2.2.2. Elevated Zero-Maze (ZM)

The maze, similar to that described by Shepherd et al. [33], comprised an annular platform (105 cm diameter; 10 cm width) made of black plywood and elevated to 65 cm above the ground level. It had two open sections (quadrants) and two enclosed ones (with walls 40 cm height). The subject was placed in an enclosed section facing the wall. The apparatus was situated in a black testing room, dimly illuminated with red fluorescent light, and the behavior was videotaped and measured outside the testing room. Time spent in the open sections (Time), number of entries in the open sections (Entries), number of stretched attend postures (SAP) were measured for 5 minutes (for details of the validity of the test see references in [26-29,33].  

2.2.3. Two-Way Active, Shuttle Box Escape/Avoidance Task (SH)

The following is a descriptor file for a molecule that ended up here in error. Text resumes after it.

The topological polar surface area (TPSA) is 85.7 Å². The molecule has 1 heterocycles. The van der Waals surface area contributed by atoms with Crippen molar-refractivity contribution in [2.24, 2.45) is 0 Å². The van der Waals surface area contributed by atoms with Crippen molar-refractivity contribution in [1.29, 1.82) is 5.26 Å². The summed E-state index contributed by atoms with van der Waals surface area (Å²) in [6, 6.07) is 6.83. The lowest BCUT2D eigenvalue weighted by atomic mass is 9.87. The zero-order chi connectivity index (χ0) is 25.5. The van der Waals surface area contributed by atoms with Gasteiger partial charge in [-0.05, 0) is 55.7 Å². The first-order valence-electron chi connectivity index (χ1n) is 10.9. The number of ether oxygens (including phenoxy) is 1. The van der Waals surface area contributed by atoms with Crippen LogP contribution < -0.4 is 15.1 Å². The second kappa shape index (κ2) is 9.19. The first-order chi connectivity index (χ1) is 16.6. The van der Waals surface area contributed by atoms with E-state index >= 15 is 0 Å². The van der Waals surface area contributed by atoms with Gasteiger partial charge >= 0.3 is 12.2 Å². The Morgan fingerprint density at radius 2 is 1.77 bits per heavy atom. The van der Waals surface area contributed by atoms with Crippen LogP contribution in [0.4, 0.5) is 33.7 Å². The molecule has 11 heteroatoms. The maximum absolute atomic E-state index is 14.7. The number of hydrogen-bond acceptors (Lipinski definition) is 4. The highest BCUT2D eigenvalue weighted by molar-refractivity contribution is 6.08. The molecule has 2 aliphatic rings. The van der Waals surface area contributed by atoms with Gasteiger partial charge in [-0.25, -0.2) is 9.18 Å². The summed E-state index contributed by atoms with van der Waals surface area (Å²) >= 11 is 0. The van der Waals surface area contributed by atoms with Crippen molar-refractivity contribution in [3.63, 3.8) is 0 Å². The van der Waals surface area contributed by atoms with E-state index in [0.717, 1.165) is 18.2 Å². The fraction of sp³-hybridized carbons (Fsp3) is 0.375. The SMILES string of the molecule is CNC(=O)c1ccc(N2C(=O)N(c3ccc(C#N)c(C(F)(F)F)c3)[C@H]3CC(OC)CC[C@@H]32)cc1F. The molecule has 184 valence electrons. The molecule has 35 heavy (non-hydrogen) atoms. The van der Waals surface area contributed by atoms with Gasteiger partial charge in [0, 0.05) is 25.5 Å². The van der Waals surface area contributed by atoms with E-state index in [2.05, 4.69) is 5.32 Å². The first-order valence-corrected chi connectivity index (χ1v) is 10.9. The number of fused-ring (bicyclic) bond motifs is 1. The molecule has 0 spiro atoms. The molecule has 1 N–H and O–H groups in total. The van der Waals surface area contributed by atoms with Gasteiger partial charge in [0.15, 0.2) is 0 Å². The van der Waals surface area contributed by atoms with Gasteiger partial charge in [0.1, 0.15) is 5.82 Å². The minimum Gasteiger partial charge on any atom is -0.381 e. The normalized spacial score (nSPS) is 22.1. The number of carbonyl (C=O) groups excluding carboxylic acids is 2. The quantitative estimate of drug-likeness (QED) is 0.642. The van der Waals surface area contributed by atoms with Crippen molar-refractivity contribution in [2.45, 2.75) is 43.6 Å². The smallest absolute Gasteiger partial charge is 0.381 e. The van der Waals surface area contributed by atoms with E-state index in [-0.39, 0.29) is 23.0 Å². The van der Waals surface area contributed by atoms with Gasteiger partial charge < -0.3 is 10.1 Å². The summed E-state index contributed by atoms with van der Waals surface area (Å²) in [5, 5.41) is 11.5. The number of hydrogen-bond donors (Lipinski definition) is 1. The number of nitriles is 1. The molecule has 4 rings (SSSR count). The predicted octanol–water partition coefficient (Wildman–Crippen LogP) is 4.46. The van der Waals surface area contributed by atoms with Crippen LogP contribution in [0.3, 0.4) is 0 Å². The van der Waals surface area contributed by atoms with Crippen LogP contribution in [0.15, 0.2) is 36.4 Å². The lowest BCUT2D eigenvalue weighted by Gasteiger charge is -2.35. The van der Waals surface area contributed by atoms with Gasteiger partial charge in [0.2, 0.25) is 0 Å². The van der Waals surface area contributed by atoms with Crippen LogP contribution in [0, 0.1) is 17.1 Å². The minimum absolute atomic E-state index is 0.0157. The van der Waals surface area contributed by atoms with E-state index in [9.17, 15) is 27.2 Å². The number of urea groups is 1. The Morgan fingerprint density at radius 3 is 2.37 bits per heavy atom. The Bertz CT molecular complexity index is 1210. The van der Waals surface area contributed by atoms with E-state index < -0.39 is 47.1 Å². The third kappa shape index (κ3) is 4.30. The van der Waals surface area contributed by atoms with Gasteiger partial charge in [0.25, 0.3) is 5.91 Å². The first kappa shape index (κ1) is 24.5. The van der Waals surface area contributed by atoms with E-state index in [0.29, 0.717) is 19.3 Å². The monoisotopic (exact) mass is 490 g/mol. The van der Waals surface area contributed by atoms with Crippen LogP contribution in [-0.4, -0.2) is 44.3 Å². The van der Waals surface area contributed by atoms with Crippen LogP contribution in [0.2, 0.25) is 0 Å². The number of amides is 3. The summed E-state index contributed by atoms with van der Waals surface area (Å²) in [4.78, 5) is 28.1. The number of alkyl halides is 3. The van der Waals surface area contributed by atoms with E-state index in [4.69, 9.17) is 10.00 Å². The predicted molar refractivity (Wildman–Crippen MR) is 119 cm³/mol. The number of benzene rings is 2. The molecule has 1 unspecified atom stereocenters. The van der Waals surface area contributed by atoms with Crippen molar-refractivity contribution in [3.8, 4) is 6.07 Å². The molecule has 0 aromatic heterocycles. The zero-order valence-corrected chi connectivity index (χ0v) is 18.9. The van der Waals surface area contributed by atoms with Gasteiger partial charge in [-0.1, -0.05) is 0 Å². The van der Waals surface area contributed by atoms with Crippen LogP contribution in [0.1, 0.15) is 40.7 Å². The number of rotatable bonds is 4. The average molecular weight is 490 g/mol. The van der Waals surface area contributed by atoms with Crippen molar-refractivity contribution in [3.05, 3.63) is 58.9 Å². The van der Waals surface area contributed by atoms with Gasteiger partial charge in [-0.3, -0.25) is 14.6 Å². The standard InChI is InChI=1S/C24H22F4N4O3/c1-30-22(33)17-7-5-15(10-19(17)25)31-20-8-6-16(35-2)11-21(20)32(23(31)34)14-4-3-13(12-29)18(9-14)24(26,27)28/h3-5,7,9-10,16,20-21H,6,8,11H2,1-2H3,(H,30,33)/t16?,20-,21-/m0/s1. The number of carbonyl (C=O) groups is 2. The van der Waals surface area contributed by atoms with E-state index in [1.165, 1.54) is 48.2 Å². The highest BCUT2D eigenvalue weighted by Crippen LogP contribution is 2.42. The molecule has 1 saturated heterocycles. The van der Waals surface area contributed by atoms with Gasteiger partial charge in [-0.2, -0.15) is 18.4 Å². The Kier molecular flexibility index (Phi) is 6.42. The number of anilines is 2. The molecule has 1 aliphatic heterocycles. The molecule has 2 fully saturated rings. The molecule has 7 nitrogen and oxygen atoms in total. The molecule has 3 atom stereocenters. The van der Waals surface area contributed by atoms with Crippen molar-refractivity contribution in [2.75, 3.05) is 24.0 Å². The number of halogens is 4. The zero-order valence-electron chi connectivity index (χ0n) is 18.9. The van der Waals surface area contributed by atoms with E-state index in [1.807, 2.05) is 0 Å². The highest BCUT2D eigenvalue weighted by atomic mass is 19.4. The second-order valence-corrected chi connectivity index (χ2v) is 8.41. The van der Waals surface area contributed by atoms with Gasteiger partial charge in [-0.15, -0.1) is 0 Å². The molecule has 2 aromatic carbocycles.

The experiment was carried out with 2 identical shuttle boxes (Letica, Panlab, Barcelona, Spain), each placed within independent, sound-attenuating boxes constructed of plywood. A dim and diffuse illumination was provided by a fluorescent bulb placed behind the opaque wall of the shuttle boxes. The experimental room was kept dark. The shuttle boxes consisted of two equally sized compartments (25 cm × 25 cm × 28 cm), connected by an opening (8 cm × 10 cm). A 2400-Hz, 63-dB tone plus a light (from a small, 7-W lamp) functioned as the CS (conditioned stimulus). The US (unconditioned stimulus), which commenced at the end of the CS, was a scrambled electric shock of 0.7 mA delivered through the grid floor. Once the rats were placed into the shuttle box, a 4-min familiarization period elapsed before training commenced. Each training trial consisted of a 10-s CS, followed by a 20-s US. The CS or US was terminated when the animal crossed to the other compartment, with crossing during the CS being considered as an avoidance response and during the US as an escape response. Once a crossing had been made or the shock (US) discontinued, a 60-s inter-trial interval (ITI) was presented during which crossings (ITC) were also scored. Training consisted of a single 50-trial session.